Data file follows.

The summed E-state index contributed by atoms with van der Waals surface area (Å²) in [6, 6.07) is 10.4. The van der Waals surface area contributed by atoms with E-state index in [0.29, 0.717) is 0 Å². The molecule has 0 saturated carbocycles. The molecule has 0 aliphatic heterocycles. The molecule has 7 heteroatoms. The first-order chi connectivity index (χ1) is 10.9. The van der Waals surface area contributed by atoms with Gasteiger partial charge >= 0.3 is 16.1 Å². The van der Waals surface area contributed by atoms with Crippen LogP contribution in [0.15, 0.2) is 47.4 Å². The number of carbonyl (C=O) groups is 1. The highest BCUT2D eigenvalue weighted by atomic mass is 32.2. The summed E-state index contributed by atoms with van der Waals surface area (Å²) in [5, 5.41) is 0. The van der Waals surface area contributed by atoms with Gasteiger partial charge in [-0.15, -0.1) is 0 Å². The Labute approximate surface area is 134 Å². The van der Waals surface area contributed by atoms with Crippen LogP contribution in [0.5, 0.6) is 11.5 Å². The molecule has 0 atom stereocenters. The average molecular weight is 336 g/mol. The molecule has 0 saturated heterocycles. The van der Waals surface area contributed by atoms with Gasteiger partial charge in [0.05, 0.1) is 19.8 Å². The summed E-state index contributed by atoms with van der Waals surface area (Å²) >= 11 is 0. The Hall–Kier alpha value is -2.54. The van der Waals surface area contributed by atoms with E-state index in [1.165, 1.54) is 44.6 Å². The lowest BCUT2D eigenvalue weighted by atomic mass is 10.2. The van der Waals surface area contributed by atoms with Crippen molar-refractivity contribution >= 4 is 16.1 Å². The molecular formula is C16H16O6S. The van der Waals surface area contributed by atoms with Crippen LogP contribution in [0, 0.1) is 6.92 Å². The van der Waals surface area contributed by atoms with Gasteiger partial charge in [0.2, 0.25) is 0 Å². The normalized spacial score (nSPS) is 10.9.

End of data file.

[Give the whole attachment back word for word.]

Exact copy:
The summed E-state index contributed by atoms with van der Waals surface area (Å²) in [6, 6.07) is 10.4. The van der Waals surface area contributed by atoms with E-state index in [0.29, 0.717) is 0 Å². The molecule has 0 saturated carbocycles. The molecule has 0 aliphatic heterocycles. The molecule has 7 heteroatoms. The first-order chi connectivity index (χ1) is 10.9. The van der Waals surface area contributed by atoms with Gasteiger partial charge >= 0.3 is 16.1 Å². The van der Waals surface area contributed by atoms with Crippen LogP contribution in [0.15, 0.2) is 47.4 Å². The number of carbonyl (C=O) groups is 1. The highest BCUT2D eigenvalue weighted by atomic mass is 32.2. The summed E-state index contributed by atoms with van der Waals surface area (Å²) in [5, 5.41) is 0. The van der Waals surface area contributed by atoms with Gasteiger partial charge in [-0.15, -0.1) is 0 Å². The Labute approximate surface area is 134 Å². The van der Waals surface area contributed by atoms with Crippen LogP contribution in [0.5, 0.6) is 11.5 Å². The molecule has 0 atom stereocenters. The average molecular weight is 336 g/mol. The molecule has 0 saturated heterocycles. The van der Waals surface area contributed by atoms with Gasteiger partial charge in [0.05, 0.1) is 19.8 Å². The summed E-state index contributed by atoms with van der Waals surface area (Å²) >= 11 is 0. The Hall–Kier alpha value is -2.54. The van der Waals surface area contributed by atoms with E-state index in [1.165, 1.54) is 44.6 Å². The lowest BCUT2D eigenvalue weighted by atomic mass is 10.2. The van der Waals surface area contributed by atoms with Crippen molar-refractivity contribution >= 4 is 16.1 Å². The molecular formula is C16H16O6S. The van der Waals surface area contributed by atoms with Crippen LogP contribution in [0, 0.1) is 6.92 Å². The van der Waals surface area contributed by atoms with Gasteiger partial charge in [0.2, 0.25) is 0 Å². The normalized spacial score (nSPS) is 10.9.